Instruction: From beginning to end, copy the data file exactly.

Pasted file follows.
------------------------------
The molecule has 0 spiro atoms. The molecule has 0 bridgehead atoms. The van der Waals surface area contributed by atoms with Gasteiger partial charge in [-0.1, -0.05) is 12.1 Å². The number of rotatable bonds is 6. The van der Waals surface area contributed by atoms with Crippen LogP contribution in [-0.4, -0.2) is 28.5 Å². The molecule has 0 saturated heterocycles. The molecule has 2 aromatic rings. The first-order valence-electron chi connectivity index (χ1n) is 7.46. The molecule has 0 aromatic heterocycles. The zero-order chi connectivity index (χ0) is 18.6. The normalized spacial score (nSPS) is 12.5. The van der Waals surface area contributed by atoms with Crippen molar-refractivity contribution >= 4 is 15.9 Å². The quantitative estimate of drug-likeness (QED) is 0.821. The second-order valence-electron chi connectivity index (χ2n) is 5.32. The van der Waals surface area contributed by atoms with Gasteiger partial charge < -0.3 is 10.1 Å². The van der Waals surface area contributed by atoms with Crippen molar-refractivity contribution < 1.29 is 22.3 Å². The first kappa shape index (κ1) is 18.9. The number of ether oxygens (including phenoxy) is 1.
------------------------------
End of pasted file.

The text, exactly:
The molecule has 0 spiro atoms. The molecule has 0 bridgehead atoms. The van der Waals surface area contributed by atoms with Gasteiger partial charge in [-0.1, -0.05) is 12.1 Å². The number of rotatable bonds is 6. The van der Waals surface area contributed by atoms with Crippen LogP contribution in [-0.4, -0.2) is 28.5 Å². The molecule has 0 saturated heterocycles. The molecule has 2 aromatic rings. The first-order valence-electron chi connectivity index (χ1n) is 7.46. The molecule has 0 aromatic heterocycles. The zero-order chi connectivity index (χ0) is 18.6. The normalized spacial score (nSPS) is 12.5. The van der Waals surface area contributed by atoms with Crippen molar-refractivity contribution >= 4 is 15.9 Å². The quantitative estimate of drug-likeness (QED) is 0.821. The second-order valence-electron chi connectivity index (χ2n) is 5.32. The van der Waals surface area contributed by atoms with Gasteiger partial charge < -0.3 is 10.1 Å². The van der Waals surface area contributed by atoms with Crippen molar-refractivity contribution < 1.29 is 22.3 Å². The first kappa shape index (κ1) is 18.9. The number of ether oxygens (including phenoxy) is 1.